Exploring Oregon from Coastlines to Cliffs


Sandy shores, mountain majesty and a fun college town highlight a trip to the Pacific Northwest

Are you trying to decide on whether to go to the shore or the mountains on your next road trip? Here’s some good news! You can do both in Oregon. Our trip began on the west coast of Oregon, where we stayed for an evening at the beautiful Driftwood Shores Resort in Florence. The local sand dunes are famous as the birthplace of American sandboarding and are well-known to dune buggy enthusiasts. In the evening, travelers gathered around campfires on the beach and watched the sun fall into the ocean. The twilight hours, with fires burning and seagulls serenading the beachcombers, became a lasting memory.

In the morning we drove down the coast to Coos Bay, the quintessential American logging town. A quaint boutique downtown with charming seafood restaurants welcomed you. We stopped at Sharkbites for a quick lunch of clam chowder and cod before driving over to the Mill Casino in North Bend. After making our donations to the casino, we made our way over to Shore Acres and marveled at the amazing geological formations that have made this area famous.

The famous cliffs at Coos Bay, remarkable geological formations as far as the eye can see

The famous cliffs at Coos Bay, remarkable geological formations as far as the eye can see.Photo courtesy of Oregon’s Adventure Coast: Coos Bay, North Bend & Charleston.

We journeyed farther down the coast to experience the heaven-like beauty of Bandon Dunes Golf Club, one of the premier public golf courses in the country, with stunning cliffside hole locations that rival Pebble Beach. Although we didn’t have time to play golf on this trip, we vowed to return for a three-day trip in the future to golf all five of the spectacular courses.

From Bandon Dunes we headed east and north to Eugene, a college town for the University of Oregon. As we made our way to Eugene, we passed a plethora of wineries that make up Willamette Valley. We vowed to return for a wine valley tour at another time.

We arrived in Eugene, a town that prides itself on sustainability. We chose to take a walking tour of the university and had lunch at Dux, the quintessential University of Oregon bar and grill, complete with Duck paraphernalia on display on every wall.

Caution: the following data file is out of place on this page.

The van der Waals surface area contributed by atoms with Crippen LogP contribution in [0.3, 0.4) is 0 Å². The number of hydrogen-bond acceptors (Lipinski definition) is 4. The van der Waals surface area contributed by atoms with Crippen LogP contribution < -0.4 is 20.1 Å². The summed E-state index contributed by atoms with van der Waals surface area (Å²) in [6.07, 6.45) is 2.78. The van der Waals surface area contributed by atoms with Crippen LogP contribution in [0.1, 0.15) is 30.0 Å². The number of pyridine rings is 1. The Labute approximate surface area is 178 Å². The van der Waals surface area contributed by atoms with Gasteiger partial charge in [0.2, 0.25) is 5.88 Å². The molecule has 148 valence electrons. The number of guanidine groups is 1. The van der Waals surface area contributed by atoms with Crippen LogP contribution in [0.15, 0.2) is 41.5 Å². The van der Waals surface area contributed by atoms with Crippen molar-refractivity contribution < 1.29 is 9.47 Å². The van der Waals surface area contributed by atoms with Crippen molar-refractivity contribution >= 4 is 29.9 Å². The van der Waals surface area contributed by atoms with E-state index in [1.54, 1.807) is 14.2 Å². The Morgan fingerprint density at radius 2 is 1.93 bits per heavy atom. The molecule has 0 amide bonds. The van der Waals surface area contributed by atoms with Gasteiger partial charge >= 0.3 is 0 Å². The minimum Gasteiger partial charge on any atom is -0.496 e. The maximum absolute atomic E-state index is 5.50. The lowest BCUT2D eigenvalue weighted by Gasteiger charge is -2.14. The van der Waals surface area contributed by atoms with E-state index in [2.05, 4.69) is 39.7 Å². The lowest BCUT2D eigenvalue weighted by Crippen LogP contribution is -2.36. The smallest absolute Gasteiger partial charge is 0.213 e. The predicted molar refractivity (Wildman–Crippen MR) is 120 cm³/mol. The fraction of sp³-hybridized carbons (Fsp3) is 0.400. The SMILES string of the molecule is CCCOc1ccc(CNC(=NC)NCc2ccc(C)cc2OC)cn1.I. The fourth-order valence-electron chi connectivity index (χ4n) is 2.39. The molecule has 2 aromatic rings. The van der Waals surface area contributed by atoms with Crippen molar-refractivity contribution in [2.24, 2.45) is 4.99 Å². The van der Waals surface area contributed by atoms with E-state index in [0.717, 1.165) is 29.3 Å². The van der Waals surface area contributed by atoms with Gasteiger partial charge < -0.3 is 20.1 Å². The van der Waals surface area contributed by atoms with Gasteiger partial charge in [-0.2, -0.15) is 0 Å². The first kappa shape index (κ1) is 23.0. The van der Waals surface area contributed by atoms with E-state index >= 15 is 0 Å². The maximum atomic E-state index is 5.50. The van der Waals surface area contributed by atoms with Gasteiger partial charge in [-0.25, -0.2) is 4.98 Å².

Dux restaurant in Eugene sports memorabilia from the University of Oregon

Dux restaurant in Eugene sports memorabilia from the University of Oregon

We had originally planned to head straightaway to Redmond on Route 126, but our server at Dux insisted we take the Route 242 old road, and we are so glad we did. Route 242 is a slow winding road that provided amazing scenic views as you wound up through Willamette National Forest on the western slopes of the Cascades. As you rose over the top of the mountains, you were greeted with two extraordinary sights.

First, the green forest turned black and grey, and you found yourself in the midst of what was once a massive forest fire. Burned trees scarred the landscape for miles until you came up over another rise to behold (and I do not use that word lightly) a volcanic lava field for as far as the eye can see. The Dee Wright Observatory, made from the surrounding volcanic rock, allows you to view the Three Sisters Mountains and 65 square miles of volcanic lava rock. It was a humbling sight that made you appreciate the power of the earth and the volcanoes that helped form much of the landscape.

We drove out of the mountains and onto Redmond, a charming town with an Old West feel. We took a picnic lunch out to Smith Rock State Park and spent the afternoon watching climbers ascend the face of Smith Rock, one of the most well-known and challenging climbing rocks in America. We also ventured out to hike a few of the scenic trails of the 650-acre park.

As we watched the sunset over Smith Rock, we realized that in short span of two days we experienced sandy beaches, rocky cliffs, a college town, the mountains and the high desert of the eastern Cascades.

Oregon is remarkable.

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